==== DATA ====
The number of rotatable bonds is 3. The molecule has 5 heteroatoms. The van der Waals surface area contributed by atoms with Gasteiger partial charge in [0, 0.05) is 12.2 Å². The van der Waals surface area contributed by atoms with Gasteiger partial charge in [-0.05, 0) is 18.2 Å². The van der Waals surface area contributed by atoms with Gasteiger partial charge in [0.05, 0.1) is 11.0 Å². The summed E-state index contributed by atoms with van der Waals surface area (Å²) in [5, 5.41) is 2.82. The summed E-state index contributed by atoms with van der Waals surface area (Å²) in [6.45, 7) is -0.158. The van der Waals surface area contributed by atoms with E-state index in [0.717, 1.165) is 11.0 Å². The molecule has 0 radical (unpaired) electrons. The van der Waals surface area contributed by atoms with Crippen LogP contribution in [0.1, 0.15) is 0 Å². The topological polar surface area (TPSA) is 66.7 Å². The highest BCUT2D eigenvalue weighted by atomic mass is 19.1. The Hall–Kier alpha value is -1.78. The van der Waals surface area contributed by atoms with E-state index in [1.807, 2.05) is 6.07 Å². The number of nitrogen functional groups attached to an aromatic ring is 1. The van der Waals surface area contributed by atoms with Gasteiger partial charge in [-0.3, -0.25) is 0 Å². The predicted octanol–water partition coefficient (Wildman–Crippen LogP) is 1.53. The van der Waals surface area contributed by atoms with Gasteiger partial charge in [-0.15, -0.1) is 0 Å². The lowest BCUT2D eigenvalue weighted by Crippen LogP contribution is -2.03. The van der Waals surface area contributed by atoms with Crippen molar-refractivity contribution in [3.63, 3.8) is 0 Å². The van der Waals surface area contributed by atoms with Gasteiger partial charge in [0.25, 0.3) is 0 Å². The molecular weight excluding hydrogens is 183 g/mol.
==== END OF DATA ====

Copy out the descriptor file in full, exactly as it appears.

The number of rotatable bonds is 3. The molecule has 5 heteroatoms. The van der Waals surface area contributed by atoms with Gasteiger partial charge in [0, 0.05) is 12.2 Å². The van der Waals surface area contributed by atoms with Gasteiger partial charge in [-0.05, 0) is 18.2 Å². The van der Waals surface area contributed by atoms with Gasteiger partial charge in [0.05, 0.1) is 11.0 Å². The summed E-state index contributed by atoms with van der Waals surface area (Å²) in [5, 5.41) is 2.82. The summed E-state index contributed by atoms with van der Waals surface area (Å²) in [6.45, 7) is -0.158. The van der Waals surface area contributed by atoms with E-state index in [0.717, 1.165) is 11.0 Å². The molecule has 0 radical (unpaired) electrons. The van der Waals surface area contributed by atoms with Crippen LogP contribution in [0.1, 0.15) is 0 Å². The topological polar surface area (TPSA) is 66.7 Å². The highest BCUT2D eigenvalue weighted by atomic mass is 19.1. The Hall–Kier alpha value is -1.78. The van der Waals surface area contributed by atoms with E-state index in [1.807, 2.05) is 6.07 Å². The number of nitrogen functional groups attached to an aromatic ring is 1. The van der Waals surface area contributed by atoms with Gasteiger partial charge in [-0.3, -0.25) is 0 Å². The predicted octanol–water partition coefficient (Wildman–Crippen LogP) is 1.53. The van der Waals surface area contributed by atoms with Gasteiger partial charge in [-0.15, -0.1) is 0 Å². The lowest BCUT2D eigenvalue weighted by Crippen LogP contribution is -2.03. The van der Waals surface area contributed by atoms with Crippen molar-refractivity contribution in [3.63, 3.8) is 0 Å². The van der Waals surface area contributed by atoms with Gasteiger partial charge in [0.25, 0.3) is 0 Å². The molecular weight excluding hydrogens is 183 g/mol.